Muscle in Variable Gravity: "I Do Not Know Where I Am, But I Know What to Do"

Research output: Contribution to journalJournal articlesResearchpeer-review


  • Elena Monti
  • Janice Waldvogel
  • Ramona Ritzmann
  • Kathrin Freyler
  • Kirsten Albracht
  • Michael Helm
  • Niccolò De Cesare
  • Piero Pavan
  • Carlo Reggiani
  • Albert Gollhofer
  • Marco Vincenzo Narici

Research units


Purpose: Fascicle and sarcomere lengths are important predictors of muscle mechanical performance. However, their regulation during stretch-shortening cycle (SSC) activities in usual and challenging conditions is poorly understood. In this study, we aimed to investigate muscle fascicle and sarcomere behavior during drop jumps (a common SSC activity) in conditions of variable gravity. Methods: Fifteen volunteers performed repeated drop jumps in 1 g, hypo-gravity (0 to 1 g), and hyper-gravity (1 to 2 g) during a parabolic flight. Gastrocnemius medialis (GM) electromyographic activity and fascicle length (Lf) were measured at drop-off, ground contact (GC), minimum ankle joint angle (MAJ), and push-off. GM sarcomere number was estimated by dividing Lf, measured by ultrasound at rest, by published data on GM sarcomere length, and measured in vivo at the same joint angle. Changes in sarcomere length were estimated by dividing GM Lf in each jump phase by sarcomere number calculated individually. The sarcomere force-generating capacity in each jump phase was estimated from the sarcomere length-tension relationship previously reported in the literature. Results: The results showed that, regardless of the gravity level, GM sarcomeres operated in the ascending portion of their length-tension relationship in all the jump phases. Interestingly, although in hypo-gravity and hyper-gravity during the braking phase (GC-MAJ) GM fascicles and sarcomeres experienced a stretch (as opposed to the quasi-isometric behavior in 1 g), at MAJ they reached similar lengths as in 1 g, allowing sarcomeres to develop about the 70% of their maximum force. Conclusion: The observed fascicle behavior during drop jumping seems useful for anchoring the tendon, enabling storage of elastic energy and its release in the subsequent push-off phase for effectively re-bouncing in all gravity levels, suggesting that an innate neuromuscular wisdom enables to perform SSC movements also in challenging conditions.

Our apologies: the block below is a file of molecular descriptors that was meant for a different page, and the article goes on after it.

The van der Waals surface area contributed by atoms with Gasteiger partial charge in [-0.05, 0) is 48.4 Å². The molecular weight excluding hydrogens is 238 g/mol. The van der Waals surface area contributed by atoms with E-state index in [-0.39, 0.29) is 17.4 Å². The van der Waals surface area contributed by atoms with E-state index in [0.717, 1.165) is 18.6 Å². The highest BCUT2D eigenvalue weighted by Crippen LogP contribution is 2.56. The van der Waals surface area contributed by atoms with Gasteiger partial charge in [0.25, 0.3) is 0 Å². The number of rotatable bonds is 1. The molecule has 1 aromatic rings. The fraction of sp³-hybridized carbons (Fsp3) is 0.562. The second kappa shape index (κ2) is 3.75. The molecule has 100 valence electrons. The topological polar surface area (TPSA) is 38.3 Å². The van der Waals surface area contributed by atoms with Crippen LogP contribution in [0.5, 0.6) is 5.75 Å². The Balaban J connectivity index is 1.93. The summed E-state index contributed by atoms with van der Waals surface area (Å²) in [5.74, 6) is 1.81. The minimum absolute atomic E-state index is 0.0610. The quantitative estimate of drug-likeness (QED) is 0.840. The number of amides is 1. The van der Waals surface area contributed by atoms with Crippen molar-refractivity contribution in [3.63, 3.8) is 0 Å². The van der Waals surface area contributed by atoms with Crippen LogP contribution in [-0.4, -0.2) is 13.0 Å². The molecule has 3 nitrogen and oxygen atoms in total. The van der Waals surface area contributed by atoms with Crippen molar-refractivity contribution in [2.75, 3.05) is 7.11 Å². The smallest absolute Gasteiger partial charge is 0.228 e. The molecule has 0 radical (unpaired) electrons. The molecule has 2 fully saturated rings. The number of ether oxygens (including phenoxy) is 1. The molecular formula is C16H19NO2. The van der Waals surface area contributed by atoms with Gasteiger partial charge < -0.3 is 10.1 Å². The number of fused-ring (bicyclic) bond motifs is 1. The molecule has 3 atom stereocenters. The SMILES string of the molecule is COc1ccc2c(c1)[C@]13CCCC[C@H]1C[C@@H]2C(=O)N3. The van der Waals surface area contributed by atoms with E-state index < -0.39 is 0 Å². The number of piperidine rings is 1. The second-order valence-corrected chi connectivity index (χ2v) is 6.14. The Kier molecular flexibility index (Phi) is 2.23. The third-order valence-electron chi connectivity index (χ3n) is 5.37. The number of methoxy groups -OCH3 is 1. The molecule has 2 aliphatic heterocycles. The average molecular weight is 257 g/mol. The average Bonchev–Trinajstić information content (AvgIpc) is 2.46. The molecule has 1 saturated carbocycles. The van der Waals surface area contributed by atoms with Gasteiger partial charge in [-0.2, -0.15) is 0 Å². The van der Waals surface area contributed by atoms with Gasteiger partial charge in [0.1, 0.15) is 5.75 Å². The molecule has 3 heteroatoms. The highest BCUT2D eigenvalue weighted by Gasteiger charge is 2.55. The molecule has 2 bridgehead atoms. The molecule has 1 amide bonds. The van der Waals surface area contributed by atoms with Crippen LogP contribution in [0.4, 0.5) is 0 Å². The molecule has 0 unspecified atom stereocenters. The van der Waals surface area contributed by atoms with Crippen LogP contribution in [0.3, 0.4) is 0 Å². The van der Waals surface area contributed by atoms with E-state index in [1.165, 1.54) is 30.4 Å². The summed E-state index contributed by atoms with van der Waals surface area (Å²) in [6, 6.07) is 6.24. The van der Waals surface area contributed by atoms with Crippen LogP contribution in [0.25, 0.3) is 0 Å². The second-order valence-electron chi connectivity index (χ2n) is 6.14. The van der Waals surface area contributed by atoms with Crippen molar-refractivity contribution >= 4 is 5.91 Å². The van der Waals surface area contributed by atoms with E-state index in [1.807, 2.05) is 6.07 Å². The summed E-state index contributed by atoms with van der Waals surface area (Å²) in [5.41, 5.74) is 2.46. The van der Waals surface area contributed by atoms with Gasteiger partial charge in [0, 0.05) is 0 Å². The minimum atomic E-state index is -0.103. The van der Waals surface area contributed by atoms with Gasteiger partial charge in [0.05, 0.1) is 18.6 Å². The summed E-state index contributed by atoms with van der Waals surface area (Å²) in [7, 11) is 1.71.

Original languageEnglish
Article number714655
JournalFrontiers in Physiology
Pages (from-to)1-19
Number of pages19
Publication statusPublished - 04.08.2021

Bibliographical note

Copyright © 2021 Monti, Waldvogel, Ritzmann, Freyler, Albracht, Helm, De Cesare, Pavan, Reggiani, Gollhofer and Narici.

ID: 6273760

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